One of the useful elements of plot development at our disposal is the ‘interruption’.

There are many ways you can interrupt the flow of your narrative to complicate how your plot develops. For example:

  1. Switching to another central character’s viewpoint for a chapter interrupting a first character’s arc.
  2. Inserting a smaller event that sidetracks a character from a primary goal.

Take, for example, Odysseus’s journey homewards after the Trojan War in Homer’s Odyssey. Odysseus’s return is urgent: Suitors are nagging his wife to pick one of them, claiming Odysseus must be dead.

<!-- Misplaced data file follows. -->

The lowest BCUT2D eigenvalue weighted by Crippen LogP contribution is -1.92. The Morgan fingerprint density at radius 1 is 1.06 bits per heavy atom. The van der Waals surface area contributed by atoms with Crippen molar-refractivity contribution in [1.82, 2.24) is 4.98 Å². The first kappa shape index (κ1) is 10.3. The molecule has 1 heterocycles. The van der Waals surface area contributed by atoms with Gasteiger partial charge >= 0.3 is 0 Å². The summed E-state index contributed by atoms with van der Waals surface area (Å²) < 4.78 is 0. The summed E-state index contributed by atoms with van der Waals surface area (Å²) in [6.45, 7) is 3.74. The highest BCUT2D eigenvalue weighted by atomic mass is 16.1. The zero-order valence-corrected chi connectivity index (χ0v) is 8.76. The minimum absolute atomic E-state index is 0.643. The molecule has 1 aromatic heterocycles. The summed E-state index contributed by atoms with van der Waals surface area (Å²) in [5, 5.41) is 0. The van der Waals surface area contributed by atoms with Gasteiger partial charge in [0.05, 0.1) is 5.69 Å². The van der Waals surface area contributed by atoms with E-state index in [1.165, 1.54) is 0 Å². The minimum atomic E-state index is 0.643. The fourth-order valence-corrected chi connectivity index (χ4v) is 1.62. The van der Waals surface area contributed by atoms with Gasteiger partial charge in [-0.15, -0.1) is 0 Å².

There are all kinds of delays and disruptions to Odysseus’s homewards journey that complicate the plot, delaying a key event (Odysseus’ homecoming).

For example, Odysseus’s crew mates on his ship are turned into swine by an enchantress, Circe, on an island, and Odysseus sets out to rescue them, guided by the Gods.

As you develop your story, think of side-plots or side-quests (if writing a quest-like story such as a detective or adventure novel) that can delay other plot points that still need resolving.

5. The point of no return

A ‘point of no return’ isn’t a feature every plot necessarily has. Yet it’s a useful concept for thinking about situations in which there is no going back. These propel plot forwards, sustaining forward momentum.

For example, in a spy novel, a point of no return could be the moment the main character agrees to become a double agent, serving both her own country and pretending to serve the enemy.